I think I am now able to build a Japanese dictionary for the KT from scratch. The major advantage over manipulating the original dictionary (e.g., by adding English definitions) is that one can add new entries. By this the usability would increase drastically for me. However, the way dictionary queries are handled limit the usefulness of any Japanese dictionary. The developers of the search function concentrated heavily on the Kana-version. The problem in this is that Japanese has a lot of homonyms. Two words with different meanings but same pronunciation can in almost all cases be distinguished by their different Kanji writings, however not if they a written in Kana.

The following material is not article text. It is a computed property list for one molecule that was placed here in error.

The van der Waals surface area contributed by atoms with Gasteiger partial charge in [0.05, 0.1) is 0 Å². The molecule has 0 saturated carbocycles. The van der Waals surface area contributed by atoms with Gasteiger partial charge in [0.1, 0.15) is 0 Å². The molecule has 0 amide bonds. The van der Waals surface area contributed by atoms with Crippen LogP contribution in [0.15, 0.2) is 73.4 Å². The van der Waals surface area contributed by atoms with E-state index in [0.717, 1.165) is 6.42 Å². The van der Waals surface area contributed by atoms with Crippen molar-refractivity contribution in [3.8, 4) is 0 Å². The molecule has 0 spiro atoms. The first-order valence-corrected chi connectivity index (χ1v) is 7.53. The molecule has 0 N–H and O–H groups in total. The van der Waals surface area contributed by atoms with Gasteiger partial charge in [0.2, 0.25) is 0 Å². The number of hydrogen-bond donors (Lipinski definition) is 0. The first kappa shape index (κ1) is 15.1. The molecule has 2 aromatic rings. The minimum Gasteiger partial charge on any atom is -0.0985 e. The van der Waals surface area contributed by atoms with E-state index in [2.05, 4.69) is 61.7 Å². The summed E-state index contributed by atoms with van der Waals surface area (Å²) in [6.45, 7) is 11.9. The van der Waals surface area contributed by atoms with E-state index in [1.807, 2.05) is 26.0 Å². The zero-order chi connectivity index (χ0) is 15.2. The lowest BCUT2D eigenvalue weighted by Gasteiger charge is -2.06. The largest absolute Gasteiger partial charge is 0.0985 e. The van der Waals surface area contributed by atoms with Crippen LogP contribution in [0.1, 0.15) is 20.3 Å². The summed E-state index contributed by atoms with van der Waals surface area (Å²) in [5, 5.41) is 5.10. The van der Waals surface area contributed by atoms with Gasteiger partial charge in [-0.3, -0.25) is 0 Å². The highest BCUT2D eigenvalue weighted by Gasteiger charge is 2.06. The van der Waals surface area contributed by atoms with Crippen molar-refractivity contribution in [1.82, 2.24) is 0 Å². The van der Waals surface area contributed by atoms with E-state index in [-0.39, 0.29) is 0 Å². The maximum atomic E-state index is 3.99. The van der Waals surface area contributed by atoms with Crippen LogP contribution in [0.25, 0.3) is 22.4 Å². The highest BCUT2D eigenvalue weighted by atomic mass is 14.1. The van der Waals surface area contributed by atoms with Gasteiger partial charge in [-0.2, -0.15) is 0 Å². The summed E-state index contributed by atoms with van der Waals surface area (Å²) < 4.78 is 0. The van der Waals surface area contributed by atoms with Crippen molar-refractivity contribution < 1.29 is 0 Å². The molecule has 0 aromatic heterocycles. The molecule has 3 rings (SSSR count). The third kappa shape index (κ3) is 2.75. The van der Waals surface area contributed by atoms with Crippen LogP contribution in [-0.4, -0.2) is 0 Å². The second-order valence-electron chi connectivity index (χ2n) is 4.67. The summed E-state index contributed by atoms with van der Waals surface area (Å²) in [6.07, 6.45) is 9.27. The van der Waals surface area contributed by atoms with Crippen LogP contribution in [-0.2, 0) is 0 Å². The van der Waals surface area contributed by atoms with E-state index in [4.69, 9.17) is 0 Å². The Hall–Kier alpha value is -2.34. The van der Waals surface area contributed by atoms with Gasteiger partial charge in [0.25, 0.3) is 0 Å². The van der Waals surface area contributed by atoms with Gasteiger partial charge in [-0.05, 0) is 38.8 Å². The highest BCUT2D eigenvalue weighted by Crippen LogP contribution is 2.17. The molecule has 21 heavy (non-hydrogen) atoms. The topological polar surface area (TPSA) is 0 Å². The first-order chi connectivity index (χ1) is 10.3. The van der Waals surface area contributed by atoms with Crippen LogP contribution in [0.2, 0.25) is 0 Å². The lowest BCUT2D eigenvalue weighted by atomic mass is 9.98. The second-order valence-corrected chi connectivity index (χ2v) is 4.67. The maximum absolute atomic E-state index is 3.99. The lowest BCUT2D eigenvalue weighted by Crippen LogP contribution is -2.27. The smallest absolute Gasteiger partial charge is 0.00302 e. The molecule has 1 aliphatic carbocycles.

I did a short test. There are for instance the Kanjis 他, 多 and 田. They can all have the pronunciation "ta" and therefore the same Kana writing. So what does the KT show if one searches for these Kanjis?
1) For 他 (meaning "other") the KT displays the entry for ほかほか, which is pronounced hokahoka and has the meaning "very hot (food)").
2) For both 多 ("many") and 田 ("rice paddy") the KT displays the entry for "た" which is sort of auxiliary.
In all three cases the wrong identification is caused by the decision to first replace the Kanji with one (of several possible) Kana-writings and search then for the Kana.